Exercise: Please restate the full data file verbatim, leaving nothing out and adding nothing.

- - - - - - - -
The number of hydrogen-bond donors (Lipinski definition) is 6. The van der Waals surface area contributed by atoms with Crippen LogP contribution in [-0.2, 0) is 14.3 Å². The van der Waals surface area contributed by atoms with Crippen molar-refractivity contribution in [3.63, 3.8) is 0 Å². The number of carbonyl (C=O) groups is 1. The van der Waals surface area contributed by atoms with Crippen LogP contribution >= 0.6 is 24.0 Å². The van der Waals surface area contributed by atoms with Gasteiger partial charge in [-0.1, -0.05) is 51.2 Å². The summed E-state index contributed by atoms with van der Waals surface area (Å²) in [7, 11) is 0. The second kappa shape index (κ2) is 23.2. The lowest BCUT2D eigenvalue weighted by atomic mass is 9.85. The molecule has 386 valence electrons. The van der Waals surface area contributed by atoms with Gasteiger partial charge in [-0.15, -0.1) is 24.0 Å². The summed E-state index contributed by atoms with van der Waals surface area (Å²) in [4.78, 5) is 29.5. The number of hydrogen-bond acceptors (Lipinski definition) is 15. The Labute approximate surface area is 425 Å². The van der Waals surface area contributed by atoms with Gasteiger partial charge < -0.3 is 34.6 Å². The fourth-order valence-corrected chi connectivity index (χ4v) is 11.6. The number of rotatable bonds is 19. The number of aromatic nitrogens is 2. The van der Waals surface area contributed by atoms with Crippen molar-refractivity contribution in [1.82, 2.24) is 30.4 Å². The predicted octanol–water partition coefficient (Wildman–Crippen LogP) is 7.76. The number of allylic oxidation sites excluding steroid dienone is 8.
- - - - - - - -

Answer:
The number of hydrogen-bond donors (Lipinski definition) is 6. The van der Waals surface area contributed by atoms with Crippen LogP contribution in [-0.2, 0) is 14.3 Å². The van der Waals surface area contributed by atoms with Crippen molar-refractivity contribution in [3.63, 3.8) is 0 Å². The number of carbonyl (C=O) groups is 1. The van der Waals surface area contributed by atoms with Crippen LogP contribution >= 0.6 is 24.0 Å². The van der Waals surface area contributed by atoms with Gasteiger partial charge in [-0.1, -0.05) is 51.2 Å². The summed E-state index contributed by atoms with van der Waals surface area (Å²) in [7, 11) is 0. The second kappa shape index (κ2) is 23.2. The lowest BCUT2D eigenvalue weighted by atomic mass is 9.85. The molecule has 386 valence electrons. The van der Waals surface area contributed by atoms with Gasteiger partial charge in [-0.15, -0.1) is 24.0 Å². The summed E-state index contributed by atoms with van der Waals surface area (Å²) in [4.78, 5) is 29.5. The number of hydrogen-bond acceptors (Lipinski definition) is 15. The Labute approximate surface area is 425 Å². The van der Waals surface area contributed by atoms with Gasteiger partial charge < -0.3 is 34.6 Å². The fourth-order valence-corrected chi connectivity index (χ4v) is 11.6. The number of rotatable bonds is 19. The number of aromatic nitrogens is 2. The van der Waals surface area contributed by atoms with Crippen molar-refractivity contribution in [1.82, 2.24) is 30.4 Å². The predicted octanol–water partition coefficient (Wildman–Crippen LogP) is 7.76. The number of allylic oxidation sites excluding steroid dienone is 8.